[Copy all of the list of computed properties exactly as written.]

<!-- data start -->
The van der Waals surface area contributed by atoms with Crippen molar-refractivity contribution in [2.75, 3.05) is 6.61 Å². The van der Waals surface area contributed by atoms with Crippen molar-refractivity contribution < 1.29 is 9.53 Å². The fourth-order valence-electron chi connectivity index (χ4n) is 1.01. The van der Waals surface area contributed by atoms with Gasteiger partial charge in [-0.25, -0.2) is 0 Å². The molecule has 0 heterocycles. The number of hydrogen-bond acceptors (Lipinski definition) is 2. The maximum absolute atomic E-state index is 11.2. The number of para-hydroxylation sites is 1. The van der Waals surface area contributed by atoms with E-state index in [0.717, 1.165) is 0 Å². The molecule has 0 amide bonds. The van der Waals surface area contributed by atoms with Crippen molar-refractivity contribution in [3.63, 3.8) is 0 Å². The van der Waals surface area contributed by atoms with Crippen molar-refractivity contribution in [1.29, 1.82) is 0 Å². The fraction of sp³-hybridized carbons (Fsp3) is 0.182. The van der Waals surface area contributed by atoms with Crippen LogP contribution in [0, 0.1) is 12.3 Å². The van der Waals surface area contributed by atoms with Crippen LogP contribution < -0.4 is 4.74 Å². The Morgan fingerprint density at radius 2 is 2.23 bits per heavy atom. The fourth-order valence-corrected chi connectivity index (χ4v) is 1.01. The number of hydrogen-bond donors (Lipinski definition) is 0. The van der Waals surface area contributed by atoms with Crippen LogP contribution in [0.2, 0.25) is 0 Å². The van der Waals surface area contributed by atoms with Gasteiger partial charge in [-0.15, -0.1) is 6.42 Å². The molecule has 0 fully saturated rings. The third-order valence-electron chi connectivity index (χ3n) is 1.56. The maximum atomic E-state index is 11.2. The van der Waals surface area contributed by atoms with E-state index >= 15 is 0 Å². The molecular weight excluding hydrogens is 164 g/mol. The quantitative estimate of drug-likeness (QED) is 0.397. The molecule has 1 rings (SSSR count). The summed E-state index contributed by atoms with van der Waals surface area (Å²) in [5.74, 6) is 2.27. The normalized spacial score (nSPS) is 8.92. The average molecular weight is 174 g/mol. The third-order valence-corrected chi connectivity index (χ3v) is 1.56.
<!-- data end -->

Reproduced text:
The van der Waals surface area contributed by atoms with Crippen molar-refractivity contribution in [2.75, 3.05) is 6.61 Å². The van der Waals surface area contributed by atoms with Crippen molar-refractivity contribution < 1.29 is 9.53 Å². The fourth-order valence-electron chi connectivity index (χ4n) is 1.01. The van der Waals surface area contributed by atoms with Gasteiger partial charge in [-0.25, -0.2) is 0 Å². The molecule has 0 heterocycles. The number of hydrogen-bond acceptors (Lipinski definition) is 2. The maximum absolute atomic E-state index is 11.2. The number of para-hydroxylation sites is 1. The van der Waals surface area contributed by atoms with E-state index in [0.717, 1.165) is 0 Å². The molecule has 0 amide bonds. The van der Waals surface area contributed by atoms with Crippen molar-refractivity contribution in [3.63, 3.8) is 0 Å². The van der Waals surface area contributed by atoms with Crippen molar-refractivity contribution in [1.29, 1.82) is 0 Å². The fraction of sp³-hybridized carbons (Fsp3) is 0.182. The van der Waals surface area contributed by atoms with Crippen LogP contribution in [0, 0.1) is 12.3 Å². The van der Waals surface area contributed by atoms with Crippen LogP contribution < -0.4 is 4.74 Å². The Morgan fingerprint density at radius 2 is 2.23 bits per heavy atom. The fourth-order valence-corrected chi connectivity index (χ4v) is 1.01. The number of hydrogen-bond donors (Lipinski definition) is 0. The van der Waals surface area contributed by atoms with Crippen LogP contribution in [0.2, 0.25) is 0 Å². The van der Waals surface area contributed by atoms with Gasteiger partial charge in [-0.15, -0.1) is 6.42 Å². The molecule has 0 fully saturated rings. The third-order valence-electron chi connectivity index (χ3n) is 1.56. The maximum atomic E-state index is 11.2. The van der Waals surface area contributed by atoms with E-state index >= 15 is 0 Å². The molecular weight excluding hydrogens is 164 g/mol. The quantitative estimate of drug-likeness (QED) is 0.397. The molecule has 1 rings (SSSR count). The summed E-state index contributed by atoms with van der Waals surface area (Å²) in [5.74, 6) is 2.27. The normalized spacial score (nSPS) is 8.92. The average molecular weight is 174 g/mol. The third-order valence-corrected chi connectivity index (χ3v) is 1.56.